Exhibit 7 provides a visual guide to DORIA’s advantages versus competing LAIs on the market and about to launch. While we highlight these advantages we note that the complexity of schizophrenia means one size does not fit all and DORIA provides an additional formulation for physicians to consider on an individual patient basis. Later in this note we highlight the scientific evidence from medical literature on why LAI antipsychotics on the whole are increasingly considered to be better than oral medications in disease control. While we would not expect LAI to replace oral medications completely, the reality is that LAIs are underutilised, particularly in the US. DORIA’s advantages are as follows:

rapid onset;

no need for oral supplementation;

no need for loading dose or maintenance dose one week after initial injection;

once-a-month intramuscular injection coincides with once-a-month maintenance outpatient visits; and

potential for PANSS reduction from day 4 on the prescribing label. The primary efficacy measure in schizophrenia is the PANSS total score. PRISMA-3 is assessing whether an improvement in PANSS from day 4 is achievable and statistically significant. If so and if included in its label, DORIA would have a unique selling point versus its competitor LAIs.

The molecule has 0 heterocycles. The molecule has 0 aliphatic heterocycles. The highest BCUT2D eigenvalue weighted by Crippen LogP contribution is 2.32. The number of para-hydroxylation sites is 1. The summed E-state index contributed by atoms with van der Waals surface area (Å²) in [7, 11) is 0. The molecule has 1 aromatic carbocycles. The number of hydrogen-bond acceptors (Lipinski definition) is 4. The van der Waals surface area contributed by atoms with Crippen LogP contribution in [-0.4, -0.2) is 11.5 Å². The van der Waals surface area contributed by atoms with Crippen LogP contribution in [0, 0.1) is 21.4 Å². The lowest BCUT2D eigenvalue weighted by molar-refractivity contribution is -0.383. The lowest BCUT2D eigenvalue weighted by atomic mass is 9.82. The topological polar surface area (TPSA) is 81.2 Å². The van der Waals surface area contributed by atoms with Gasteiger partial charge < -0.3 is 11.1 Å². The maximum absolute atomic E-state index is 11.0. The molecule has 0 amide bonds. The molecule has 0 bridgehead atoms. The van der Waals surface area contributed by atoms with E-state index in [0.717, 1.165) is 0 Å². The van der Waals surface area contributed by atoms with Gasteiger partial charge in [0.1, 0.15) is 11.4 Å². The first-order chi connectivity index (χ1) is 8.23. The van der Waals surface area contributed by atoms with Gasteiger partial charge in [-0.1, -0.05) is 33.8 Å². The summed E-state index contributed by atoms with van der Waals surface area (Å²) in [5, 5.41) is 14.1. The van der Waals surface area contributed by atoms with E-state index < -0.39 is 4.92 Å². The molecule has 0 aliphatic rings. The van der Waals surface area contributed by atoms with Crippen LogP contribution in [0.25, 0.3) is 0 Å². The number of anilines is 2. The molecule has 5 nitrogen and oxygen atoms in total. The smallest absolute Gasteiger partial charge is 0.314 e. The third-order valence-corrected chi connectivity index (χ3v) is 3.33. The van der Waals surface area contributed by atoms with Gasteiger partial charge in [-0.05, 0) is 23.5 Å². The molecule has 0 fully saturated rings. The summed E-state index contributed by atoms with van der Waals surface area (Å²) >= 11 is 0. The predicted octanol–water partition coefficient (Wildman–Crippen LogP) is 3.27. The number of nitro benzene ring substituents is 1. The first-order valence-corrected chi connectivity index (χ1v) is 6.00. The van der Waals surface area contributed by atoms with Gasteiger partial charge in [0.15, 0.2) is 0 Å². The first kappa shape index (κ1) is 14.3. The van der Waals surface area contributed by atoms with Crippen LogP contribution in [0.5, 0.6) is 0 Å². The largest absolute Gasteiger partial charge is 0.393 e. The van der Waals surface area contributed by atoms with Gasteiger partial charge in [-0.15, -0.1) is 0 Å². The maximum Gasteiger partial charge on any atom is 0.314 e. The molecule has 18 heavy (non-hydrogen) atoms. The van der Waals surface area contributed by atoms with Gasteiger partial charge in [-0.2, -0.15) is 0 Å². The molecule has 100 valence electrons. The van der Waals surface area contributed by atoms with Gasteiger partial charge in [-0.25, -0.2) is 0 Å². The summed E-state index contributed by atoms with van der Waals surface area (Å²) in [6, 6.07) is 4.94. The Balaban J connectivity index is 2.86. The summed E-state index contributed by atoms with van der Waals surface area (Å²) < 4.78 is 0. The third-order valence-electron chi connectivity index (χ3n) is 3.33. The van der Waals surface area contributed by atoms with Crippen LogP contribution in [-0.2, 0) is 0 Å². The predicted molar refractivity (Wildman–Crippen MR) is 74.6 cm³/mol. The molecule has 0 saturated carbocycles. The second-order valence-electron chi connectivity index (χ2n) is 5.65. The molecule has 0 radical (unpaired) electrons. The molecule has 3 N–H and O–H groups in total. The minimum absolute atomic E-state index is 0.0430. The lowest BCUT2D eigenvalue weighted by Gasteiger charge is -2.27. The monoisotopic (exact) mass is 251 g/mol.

DORIA: Regulatory strategy

In the US ROVI will pursue regulatory NDA filing under section 505(b)(2) of the FD&C Act (as agreed at the special protocol assessment [SPA] meeting with the FDA). Under this section provision (2) of the 505 act, the FDA is permitted to rely on data not developed by the applicant for approval of an NDA. ROVI will use the published literature on oral risperidone as part of the application for the treatment of schizophrenia, in addition to the PRISMA-1, PRISMA-2 and PRISMA-3 efficacy outcomes and safety data. Under the amendment to the act, the FDA aimed to have a slighter faster approval time frame to NME (by months), but in practice this has not panned out.

In Europe ROVI will file a hybrid application with the European Medicines Agency (EMA) for the treatment of acute exacerbation of schizophrenia. The EMA defines a hybrid medicine as “a medicine that is similar to an authorised medicine containing the same active substance, but where there are certain differences between the two medicines such as in their strength, indication or pharmaceutical form”. We forecast a normal approval time frame for DORIA rather than an expedited one.

We forecast DORIA peak sales of US$411m in schizophrenia